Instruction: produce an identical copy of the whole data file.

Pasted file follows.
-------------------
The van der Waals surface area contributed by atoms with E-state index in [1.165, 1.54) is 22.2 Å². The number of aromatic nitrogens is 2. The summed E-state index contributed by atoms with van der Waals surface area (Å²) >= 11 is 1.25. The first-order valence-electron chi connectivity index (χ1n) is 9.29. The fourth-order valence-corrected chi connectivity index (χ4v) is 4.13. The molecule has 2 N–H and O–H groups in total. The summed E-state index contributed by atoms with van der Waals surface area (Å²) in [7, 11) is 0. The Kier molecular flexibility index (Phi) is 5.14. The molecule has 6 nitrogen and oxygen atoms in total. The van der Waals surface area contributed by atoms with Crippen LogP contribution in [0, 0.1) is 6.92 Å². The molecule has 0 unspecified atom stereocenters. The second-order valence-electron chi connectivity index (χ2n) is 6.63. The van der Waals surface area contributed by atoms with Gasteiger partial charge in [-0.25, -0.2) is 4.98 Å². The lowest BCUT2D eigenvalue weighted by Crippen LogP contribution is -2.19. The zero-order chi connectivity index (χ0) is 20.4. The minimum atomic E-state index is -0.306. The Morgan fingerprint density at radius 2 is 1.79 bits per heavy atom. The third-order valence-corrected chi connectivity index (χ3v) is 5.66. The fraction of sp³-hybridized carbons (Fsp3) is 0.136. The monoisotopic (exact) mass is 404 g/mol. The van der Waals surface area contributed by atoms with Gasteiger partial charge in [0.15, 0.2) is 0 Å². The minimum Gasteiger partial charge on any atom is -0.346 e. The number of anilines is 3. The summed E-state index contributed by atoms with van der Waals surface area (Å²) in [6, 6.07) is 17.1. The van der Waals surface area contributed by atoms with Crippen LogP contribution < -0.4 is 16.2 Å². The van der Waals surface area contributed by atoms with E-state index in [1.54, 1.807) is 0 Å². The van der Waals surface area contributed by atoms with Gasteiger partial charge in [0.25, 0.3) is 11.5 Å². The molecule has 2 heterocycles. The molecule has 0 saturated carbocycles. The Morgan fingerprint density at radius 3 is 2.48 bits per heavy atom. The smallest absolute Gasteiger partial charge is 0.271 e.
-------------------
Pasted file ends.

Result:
The van der Waals surface area contributed by atoms with E-state index in [1.165, 1.54) is 22.2 Å². The number of aromatic nitrogens is 2. The summed E-state index contributed by atoms with van der Waals surface area (Å²) >= 11 is 1.25. The first-order valence-electron chi connectivity index (χ1n) is 9.29. The fourth-order valence-corrected chi connectivity index (χ4v) is 4.13. The molecule has 2 N–H and O–H groups in total. The summed E-state index contributed by atoms with van der Waals surface area (Å²) in [7, 11) is 0. The Kier molecular flexibility index (Phi) is 5.14. The molecule has 6 nitrogen and oxygen atoms in total. The van der Waals surface area contributed by atoms with Crippen LogP contribution in [0, 0.1) is 6.92 Å². The molecule has 0 unspecified atom stereocenters. The second-order valence-electron chi connectivity index (χ2n) is 6.63. The van der Waals surface area contributed by atoms with Gasteiger partial charge in [-0.25, -0.2) is 4.98 Å². The lowest BCUT2D eigenvalue weighted by Crippen LogP contribution is -2.19. The zero-order chi connectivity index (χ0) is 20.4. The minimum atomic E-state index is -0.306. The Morgan fingerprint density at radius 2 is 1.79 bits per heavy atom. The third-order valence-corrected chi connectivity index (χ3v) is 5.66. The fraction of sp³-hybridized carbons (Fsp3) is 0.136. The monoisotopic (exact) mass is 404 g/mol. The van der Waals surface area contributed by atoms with Gasteiger partial charge in [0.15, 0.2) is 0 Å². The minimum Gasteiger partial charge on any atom is -0.346 e. The number of anilines is 3. The summed E-state index contributed by atoms with van der Waals surface area (Å²) in [6, 6.07) is 17.1. The van der Waals surface area contributed by atoms with Crippen LogP contribution < -0.4 is 16.2 Å². The van der Waals surface area contributed by atoms with E-state index in [1.54, 1.807) is 0 Å². The van der Waals surface area contributed by atoms with Gasteiger partial charge in [0.25, 0.3) is 11.5 Å². The molecule has 2 heterocycles. The molecule has 0 saturated carbocycles. The Morgan fingerprint density at radius 3 is 2.48 bits per heavy atom. The smallest absolute Gasteiger partial charge is 0.271 e.